Finally, the court finds the evidence is insufficient to support appellant’s conviction, because there is no evidence he falsely endorsed or altered a check, only evidence that he falsely made checks. Appellant’s conviction is reversed. State v. Jonsgaard, 949 N.W.2d 161 (Minn. Ct. App. 8/10/2020).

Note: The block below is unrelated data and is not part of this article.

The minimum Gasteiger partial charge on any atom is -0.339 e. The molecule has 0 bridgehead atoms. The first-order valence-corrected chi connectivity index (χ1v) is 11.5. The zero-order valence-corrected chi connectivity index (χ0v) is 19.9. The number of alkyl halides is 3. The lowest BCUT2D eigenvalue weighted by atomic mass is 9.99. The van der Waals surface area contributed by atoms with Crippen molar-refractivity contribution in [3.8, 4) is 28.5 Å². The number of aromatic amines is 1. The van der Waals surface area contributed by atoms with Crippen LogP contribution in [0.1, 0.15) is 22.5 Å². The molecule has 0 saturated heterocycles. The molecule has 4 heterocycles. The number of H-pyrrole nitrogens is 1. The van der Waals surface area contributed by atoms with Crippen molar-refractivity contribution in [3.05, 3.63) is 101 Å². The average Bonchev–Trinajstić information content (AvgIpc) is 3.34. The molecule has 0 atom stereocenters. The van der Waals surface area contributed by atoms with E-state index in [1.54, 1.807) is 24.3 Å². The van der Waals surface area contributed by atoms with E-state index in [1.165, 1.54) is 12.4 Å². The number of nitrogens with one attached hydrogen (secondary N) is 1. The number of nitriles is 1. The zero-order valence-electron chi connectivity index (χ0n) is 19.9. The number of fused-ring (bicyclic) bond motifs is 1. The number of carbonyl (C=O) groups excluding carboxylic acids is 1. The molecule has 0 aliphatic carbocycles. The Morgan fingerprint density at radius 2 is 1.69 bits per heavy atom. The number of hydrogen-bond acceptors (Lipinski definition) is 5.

• Criminal sexual conduct: Phrase “force or coercion” in first-degree criminal sexual conduct statute establishes alternative means of committing element of offense. A jury found appellant guilty of first-degree criminal sexual conduct, noting in response to special verdict questions that they found he used force, coercion, and both force and coercion in the commission of the offense. The state told the jury in its closing argument that the offense required that appellant used force or coercion and stated that the jurors did not “need to agree that there was either force or coercion.” Appellant argues that the state’s comments violated his right to a unanimous verdict, as the jury was required to unanimously agree whether the intentional act of sexual penetration was committed by force, committed by coercion, or committed by both force and coercion.